Are penguins and seals in competition for Antarctic krill at South Georgia?

first_imgThe Antarctic fur seal (Arctocephalus gazella) and macaroni penguin (Eudyptes chrysolophus) are sympatric top predators that occur in the Southern Ocean around South Georgia where they are, respectively, the main mammal and bird consumers of Antarctic krill (Euphausia superba). In recent years the population of fur seals has increased, whereas that of macaroni penguins has declined. Both species feed on krill of similar size ranges, dive to similar depths and are restricted in their foraging range at least while provisioning their offspring. In this study we test the hypothesis that the increased fur seal population at South Georgia may have resulted in greater competition for the prey of macaroni penguins, leading to the decline in their population. We used: (1) satellite-tracking data to investigate the spatial separation of the Bird Island populations of these two species whilst at sea during the breeding seasons of 1999 and 2000 and (2) diet data to assess potential changes in their trophic niches between 1989 and 2000. Foraging ranges of the two species showed considerable overlap in both years, but the concentrations of foraging activity were significantly segregated spatially. The size of krill taken by both species was very similar, but over the last 12 years the prevalence of krill in their diets has diverged, with nowadays less krill in the diet of macaroni penguins than in that of Antarctic fur seals. Despite a significant degree of segregation in spatial resource use by the study populations, it is likely that the South Georgia populations of Antarctic fur seal and macaroni penguin exploit the same krill population during their breeding season. For explaining the opposing population trends of the two species, the relative contributions of independent differential response to interannual variation in krill availability and of interspecies competition cannot be resolved with available evidence. The likely competitive advantage of Antarctic fur seals will be enhanced as their population continues to increase, particularly in years of krill scarcity.last_img read more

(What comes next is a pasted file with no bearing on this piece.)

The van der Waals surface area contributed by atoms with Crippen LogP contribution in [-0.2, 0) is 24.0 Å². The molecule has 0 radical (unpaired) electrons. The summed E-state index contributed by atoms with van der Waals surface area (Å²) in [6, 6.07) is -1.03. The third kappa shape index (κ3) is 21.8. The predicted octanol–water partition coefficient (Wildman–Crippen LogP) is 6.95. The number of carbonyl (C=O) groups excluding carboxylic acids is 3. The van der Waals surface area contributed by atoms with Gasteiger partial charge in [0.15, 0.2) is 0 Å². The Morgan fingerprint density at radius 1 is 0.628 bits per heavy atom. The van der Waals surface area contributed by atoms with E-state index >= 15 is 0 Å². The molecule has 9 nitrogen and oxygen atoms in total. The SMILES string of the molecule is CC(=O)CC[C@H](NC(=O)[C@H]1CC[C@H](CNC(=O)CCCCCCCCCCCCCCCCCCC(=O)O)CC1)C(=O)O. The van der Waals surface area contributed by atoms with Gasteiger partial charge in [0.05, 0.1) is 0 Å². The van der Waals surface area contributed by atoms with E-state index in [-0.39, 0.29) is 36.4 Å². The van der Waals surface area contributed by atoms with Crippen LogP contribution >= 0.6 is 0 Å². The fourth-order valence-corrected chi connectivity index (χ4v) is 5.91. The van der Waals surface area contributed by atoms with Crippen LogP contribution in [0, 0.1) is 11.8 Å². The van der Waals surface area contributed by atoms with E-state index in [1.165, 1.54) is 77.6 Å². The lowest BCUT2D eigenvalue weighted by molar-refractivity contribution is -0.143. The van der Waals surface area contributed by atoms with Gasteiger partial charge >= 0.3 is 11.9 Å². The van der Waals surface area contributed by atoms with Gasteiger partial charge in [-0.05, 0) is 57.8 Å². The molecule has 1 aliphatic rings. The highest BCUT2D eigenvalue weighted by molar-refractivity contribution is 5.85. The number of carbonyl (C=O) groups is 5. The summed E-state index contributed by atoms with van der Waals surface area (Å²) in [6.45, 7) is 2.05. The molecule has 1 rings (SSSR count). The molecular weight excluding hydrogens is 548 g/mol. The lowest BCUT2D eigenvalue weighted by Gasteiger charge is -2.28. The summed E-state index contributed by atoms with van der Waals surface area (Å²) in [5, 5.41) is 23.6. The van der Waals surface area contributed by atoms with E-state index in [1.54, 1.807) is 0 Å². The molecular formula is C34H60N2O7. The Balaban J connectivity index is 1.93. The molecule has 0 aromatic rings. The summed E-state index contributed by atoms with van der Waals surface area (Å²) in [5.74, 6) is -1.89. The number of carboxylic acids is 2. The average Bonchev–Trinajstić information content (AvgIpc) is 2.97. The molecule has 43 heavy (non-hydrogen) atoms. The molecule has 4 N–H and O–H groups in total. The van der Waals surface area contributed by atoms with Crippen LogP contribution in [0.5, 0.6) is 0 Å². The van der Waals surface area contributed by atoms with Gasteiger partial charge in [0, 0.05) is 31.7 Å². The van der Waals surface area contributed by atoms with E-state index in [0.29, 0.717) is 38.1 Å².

Outer organic layer and internal repair mechanism protects pteropod Limacina helicina from ocean acidification

first_imgScarred shells of polar pteropod Limacina helicina collected from the Greenland Sea in June 2012 reveal a history of damage, most likely failed predation, in earlier life stages. Evidence of shell fracture and subsequent re-growth is commonly observed in specimens recovered from the sub-Arctic and further afield. However, at one site within sea-ice on the Greenland shelf, shells that had been subject to mechanical damage were also found to exhibit considerable dissolution. It was evident that shell dissolution was localised to areas where the organic, periostracal sheet that covers the outer shell had been damaged at some earlier stage during the animal’s life. Where the periostracum remained intact, the shell appeared pristine with no sign of dissolution. Specimens which appeared to be pristine following collection were incubated for four days. Scarring of shells that received periostracal damage during collection only became evident in specimens that were incubated in waters undersaturated with respect to aragonite, ΩAr≤1. While the waters from which the damaged specimens were collected at the Greenland Sea sea-ice margin were not Ω Ar ≤1, the water column did exhibit the lowest ΩAr values observed in the Greenland and Barents Seas, and was likely to have approached ΩAr≤1 during the winter months. We demonstrate that L. helicina shells are only susceptible to dissolution where both the periostracum has been breached and the aragonite beneath the breach is exposed to waters of ΩAr≤1. Exposure of multiple layers of aragonite in areas of deep dissolution indicate that, as with many molluscs, L. helicina is able to patch up dissolution damage to the shell by secreting additional aragonite internally and maintain their shell. We conclude that, unless breached, the periostracum provides an effective shield for pteropod shells against dissolution in waters ΩAr≤1, and when dissolution does occur the animal has an effective means of self-repair. We suggest that future studies of pteropod shell condition are undertaken on specimens from which the periostracum has not been removed in preparation.last_img read more